COOL: Could you tell us what got you first interested in filmmaking and made you come up with the idea for making “Arakimentari”.

TRAVIS: I first became interested in film about 7 or 8 years ago. Originally I wanted to make music. After studying music at college, I found that film was more interesting. It combined music, images, story, sound and other elements into a single work of art
I first learned of Araki when I saw the book “Tokyo Lucky Hall”. In it there were black and white photos of the sex world in Kabuki-cho (Tokyo). They were a little dark and seedy. I felt it was very curious. I couldn’t understand why it was considered art.
I hadn’t thought of making a documentary, but I decided I wanted to make a documentary in Japan using this Japanese photographer. I thought Araki’s subject matter would be interesting -- Sex in Tokyo. I wanted to understand for myself what art was, and I got a better understanding of art though making the documentary.
The film is more about who Araki is than a historical documentation of his life and work. I didn’t want to be like “in 19xx Araki made this”, etc…It’s more about Araki as a person and artist and his working method, etc.

C: What was your first impression of Tokyo?

T: Comfortable. I was really comfortable in Japan, not too fast-paced, very relaxing for me. Japan was comfortable, but also very stimulating.

C: Were you able to film whatever you wanted?

T: Yes. Originally Araki was a little nervous about letting us film because he had a bad experience with another foreign film crew. So we were only promised two days in order to film Araki. But finally I ended up having 10 days of time to film him. I got most of what I wanted and needed during those 10 days.
I had to come back though a year and a half after to film. We realized we wanted or needed to have a few things. But they were not of Araki. They were of other stuff in Tokyo.
I was allowed to shoot almost whatever I wanted. Naked models and so on were no problem. But we couldn’t film in Araki’s house. Araki’s private life is always off limits to people filming him.
Araki also wanted to help the crew once he trusted them. He tried to get things set up well before filming, so everything would be ready for them to shoot and things would go smoothly.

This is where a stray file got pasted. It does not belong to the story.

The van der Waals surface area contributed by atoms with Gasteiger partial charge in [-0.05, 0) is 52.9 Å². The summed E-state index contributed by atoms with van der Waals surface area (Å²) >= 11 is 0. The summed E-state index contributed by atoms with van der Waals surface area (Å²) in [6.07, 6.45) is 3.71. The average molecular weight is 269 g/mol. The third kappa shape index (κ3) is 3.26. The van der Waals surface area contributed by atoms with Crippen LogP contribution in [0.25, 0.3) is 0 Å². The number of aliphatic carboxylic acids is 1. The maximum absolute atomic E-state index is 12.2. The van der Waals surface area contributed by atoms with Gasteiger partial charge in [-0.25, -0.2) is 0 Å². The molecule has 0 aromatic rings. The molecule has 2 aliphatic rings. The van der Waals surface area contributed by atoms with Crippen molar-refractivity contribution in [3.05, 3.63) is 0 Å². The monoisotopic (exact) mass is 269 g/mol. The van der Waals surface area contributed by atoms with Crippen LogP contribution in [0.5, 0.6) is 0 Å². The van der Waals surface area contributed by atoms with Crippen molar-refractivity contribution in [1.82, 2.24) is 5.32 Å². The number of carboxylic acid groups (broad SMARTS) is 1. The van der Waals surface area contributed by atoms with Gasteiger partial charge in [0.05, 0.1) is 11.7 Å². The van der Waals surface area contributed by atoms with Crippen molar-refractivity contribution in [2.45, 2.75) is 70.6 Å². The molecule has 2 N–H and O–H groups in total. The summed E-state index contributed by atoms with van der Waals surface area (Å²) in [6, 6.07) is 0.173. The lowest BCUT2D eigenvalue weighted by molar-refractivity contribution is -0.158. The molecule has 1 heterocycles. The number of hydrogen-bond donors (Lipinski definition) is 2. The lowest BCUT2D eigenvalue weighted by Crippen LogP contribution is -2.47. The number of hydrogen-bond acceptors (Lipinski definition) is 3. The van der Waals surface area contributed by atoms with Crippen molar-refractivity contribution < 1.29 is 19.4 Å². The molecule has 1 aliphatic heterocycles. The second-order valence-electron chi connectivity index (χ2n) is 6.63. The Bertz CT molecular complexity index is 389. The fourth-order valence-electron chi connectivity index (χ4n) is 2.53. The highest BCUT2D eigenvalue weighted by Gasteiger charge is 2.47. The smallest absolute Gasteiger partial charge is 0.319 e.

C: You made your directorial debut with “Arakimentari”. Making a film as a director, were there some different things from your previous experiences making films?

T: Before everything else, this was my first experience in making a documentary.
When I went to the film school in New York I had done some small film projects before. Making documentary was very different from what I had been used to.
Usually when making a film, you think in terms of narrative and story at first. To create the narrative and then think about how to film it, what you will need… With a documentary, you start with an idea and it expands outward. You film lots of stuff and end up with lots of footage have to take that and edit it together to make it into a story and narrative.

I enjoyed making the film but it was very difficult. I changed as a person and learned a lot from Araki.

C: Did you have trouble making “Arakimentari”?

T: Trouble? A lot. We had almost no money, so it was really hard to do what we wanted to do sometimes. At first I was planning to edit the movie myself.
I thought I had enough knowledge of Japanese to be able to figure out the main idea of what people were saying on film and be able to edit it together. But soon I realized my Japanese wasn’t good enough to edit things together in a way that still made sense, so I would need to find someone else to edit or help edit. But I didn’t have any money to pay someone.
The three main people making the film were all sharing one “Gaijin House” room. Two of them on the bed and one (me) on the futon on the floor. The other two guys liked the room to be cool, so they often had the window open…. I was very cold at night.

C: What did Araki think about “Arakimentari”?

T: He liked it. He said he was very lucky.

C: What will your next project be?

T: “Yakuzamentari”. I’m trying to talk to Shiina Ringo about making a film. It will be similar to “Pink Floyd The Wall” which is filmed about one rock and roll music band. But I’m thinking about making a film about Shiina Ringo and her music, which will be a fictional story about a documentary crew who comes to Japan to make a documentary about Yakuza. It will be fictional, but using documentary techniques, so it will look like it is actually a documentary.

C: Besides filmmaking, what kind of things do you want to try in the future?

T: For me, filmmaking is not really a job. I enjoy having a life where I am making things, making art and like as an artistic process. I really like taking pictures too. But I don’t think I could be a photographer. But I want a life filled with making artistic products film, music, photos, etc.

Travis Klose graduated at New York University Tisch School of The Arts with a major in Film & Television. He has played an active part in the making of the films "Spider-Man" (02/Director: Sam Raimi) and Uma Thurman's “Hysterical Blindness” (02/Director: Mira Nair) as a cameraman and a location assistant.

Jason Fried has been a pioneer in the world of an interactive computer design. He participated as a producer and soundman for “Arakimentari”. Looking to make his debut as a film director, he is planning to make a documentary film called "Mass Incarceration" in the United States now.

text by Sayako MAEDA(Jason), Mieko SAI(Travis)